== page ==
On-campus smoking ban met with mixed reception, muddled clarity
Though MSU’s move to ban smoking on campus over the summer, to be implemented at the start of 2016’s fall semester, falls in line with a gradual trend at other major universities, doubts still remain on the data used to justify the ban, as well as how it will be enforced.
On June 17, the MSU Board of Trustees decided after a short discussion to ban tobacco products and e-cigarettes on campus, effective next year.
“To ‘smoke’ means inhaling, exhaling, burning, or carrying any lighted or heated tobacco or plant product intended for inhalation, whether natural or synthetic,” the policy reads. “To ‘smoke’ also includes the use with any such tobacco or plant product of a pipe or hookah; of any electronic smoking device which creates, in any manner, an aerosol or vapor, in any form; or of any other oral smoking device.”
Chewing tobacco and other tobacco products are banned as well.
The next step for MSU administrators is figuring out how the policy will be implemented, along with educational programs throughout the next year.
“What’s going on now is the task force, all the different subcommittees are meeting as we start to look through different ways we can continue to roll out an educational campaign on all of this,” MSU spokesperson Jason Cody said.
By the start of the spring semester, those on campus will start to see the beginning phases of the policy rolled out in preparation for the final ban on Aug. 15, 2016, including an updated website with more information. MSU will also remove the cement ashtrays throughout campus, Cody said, though a cost estimate is not yet available.
Though a common misconception on campus sees the new policy being enforced by police officers, the reality is far less dramatic. MSU police, though responsible for enforcing all university ordinances, will not necessarily be aggressively enforcing it beyond informing an offending individual to put the cigarette out.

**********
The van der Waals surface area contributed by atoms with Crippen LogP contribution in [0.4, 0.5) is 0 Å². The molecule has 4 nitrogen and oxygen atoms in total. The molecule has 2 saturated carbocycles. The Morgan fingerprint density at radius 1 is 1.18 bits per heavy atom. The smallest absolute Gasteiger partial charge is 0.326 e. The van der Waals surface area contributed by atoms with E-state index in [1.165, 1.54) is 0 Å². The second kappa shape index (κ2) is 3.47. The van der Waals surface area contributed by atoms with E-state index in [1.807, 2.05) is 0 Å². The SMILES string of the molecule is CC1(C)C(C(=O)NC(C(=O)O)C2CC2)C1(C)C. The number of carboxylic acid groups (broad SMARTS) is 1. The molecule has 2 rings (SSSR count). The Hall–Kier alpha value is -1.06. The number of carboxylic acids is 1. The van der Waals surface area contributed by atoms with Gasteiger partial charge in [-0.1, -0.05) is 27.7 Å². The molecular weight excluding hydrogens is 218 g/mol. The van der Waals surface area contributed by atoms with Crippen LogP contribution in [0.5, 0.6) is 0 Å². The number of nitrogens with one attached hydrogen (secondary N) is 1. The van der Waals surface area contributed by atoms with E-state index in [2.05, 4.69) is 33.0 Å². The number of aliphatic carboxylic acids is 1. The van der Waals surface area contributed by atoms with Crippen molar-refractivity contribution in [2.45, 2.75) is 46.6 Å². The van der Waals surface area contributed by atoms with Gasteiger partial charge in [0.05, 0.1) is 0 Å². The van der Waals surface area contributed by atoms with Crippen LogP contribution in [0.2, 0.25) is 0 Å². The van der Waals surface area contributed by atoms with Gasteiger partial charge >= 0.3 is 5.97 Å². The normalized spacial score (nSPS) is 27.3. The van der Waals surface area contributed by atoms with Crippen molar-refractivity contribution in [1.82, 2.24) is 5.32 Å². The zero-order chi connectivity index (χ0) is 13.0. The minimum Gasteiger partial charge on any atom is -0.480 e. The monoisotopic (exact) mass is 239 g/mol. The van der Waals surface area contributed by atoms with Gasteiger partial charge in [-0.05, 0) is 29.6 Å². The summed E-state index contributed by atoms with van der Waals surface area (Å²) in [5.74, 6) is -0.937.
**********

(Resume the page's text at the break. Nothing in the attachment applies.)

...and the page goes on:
For example, MSU police Sgt. Florene McGlothian-Taylor said, people who smoke in Spartan Stadium are asked to stop, but could be kicked out if they refuse.
“This policy isn’t being implemented with enforcement being the top priority,” Cody told The State News in June. “This is more of, kind of an educational transition.”
If need be, an offending student can be referred to the Department of Student Life’s Student Conduct System for further review. Cody said he doubted whether an offending student, even one who obstinately refuses to follow the policy, could be expelled, Associate Director of Student Life for Judicial Affairs Rick Shafer said for other student policies expulsion is the final possibility.
Complaints are filed by individuals in the community, after which Student Conduct and Conflict Resolution review the case.
A student can then decide if they want to accept responsibility or not and if they do an appropriate punishment will be decided.
“That is largely on a case by case basis, with obvious consideration for severity, impact on other people, history of conduct violations, etc.,” Shafer said.